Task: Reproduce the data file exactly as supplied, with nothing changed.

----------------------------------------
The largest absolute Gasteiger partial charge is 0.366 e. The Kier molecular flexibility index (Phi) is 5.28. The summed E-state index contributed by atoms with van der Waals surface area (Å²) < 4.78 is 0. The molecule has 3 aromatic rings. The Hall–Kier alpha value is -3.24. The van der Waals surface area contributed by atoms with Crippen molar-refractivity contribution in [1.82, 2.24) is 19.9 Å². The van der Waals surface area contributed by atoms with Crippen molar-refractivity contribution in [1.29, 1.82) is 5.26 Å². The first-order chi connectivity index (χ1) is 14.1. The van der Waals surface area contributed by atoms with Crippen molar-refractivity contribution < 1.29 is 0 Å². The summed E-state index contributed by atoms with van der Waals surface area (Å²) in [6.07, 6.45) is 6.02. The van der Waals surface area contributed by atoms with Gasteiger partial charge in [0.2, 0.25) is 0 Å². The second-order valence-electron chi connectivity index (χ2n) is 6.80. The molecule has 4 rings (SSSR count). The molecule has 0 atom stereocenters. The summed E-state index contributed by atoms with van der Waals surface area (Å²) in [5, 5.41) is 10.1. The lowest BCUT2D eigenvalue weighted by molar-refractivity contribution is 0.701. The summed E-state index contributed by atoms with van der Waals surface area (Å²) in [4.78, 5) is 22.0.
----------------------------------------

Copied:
The largest absolute Gasteiger partial charge is 0.366 e. The Kier molecular flexibility index (Phi) is 5.28. The summed E-state index contributed by atoms with van der Waals surface area (Å²) < 4.78 is 0. The molecule has 3 aromatic rings. The Hall–Kier alpha value is -3.24. The van der Waals surface area contributed by atoms with Crippen molar-refractivity contribution in [1.82, 2.24) is 19.9 Å². The van der Waals surface area contributed by atoms with Crippen molar-refractivity contribution in [1.29, 1.82) is 5.26 Å². The first-order chi connectivity index (χ1) is 14.1. The van der Waals surface area contributed by atoms with Crippen molar-refractivity contribution < 1.29 is 0 Å². The summed E-state index contributed by atoms with van der Waals surface area (Å²) in [6.07, 6.45) is 6.02. The van der Waals surface area contributed by atoms with Gasteiger partial charge in [0.2, 0.25) is 0 Å². The second-order valence-electron chi connectivity index (χ2n) is 6.80. The molecule has 4 rings (SSSR count). The molecule has 0 atom stereocenters. The summed E-state index contributed by atoms with van der Waals surface area (Å²) in [5, 5.41) is 10.1. The lowest BCUT2D eigenvalue weighted by molar-refractivity contribution is 0.701. The summed E-state index contributed by atoms with van der Waals surface area (Å²) in [4.78, 5) is 22.0.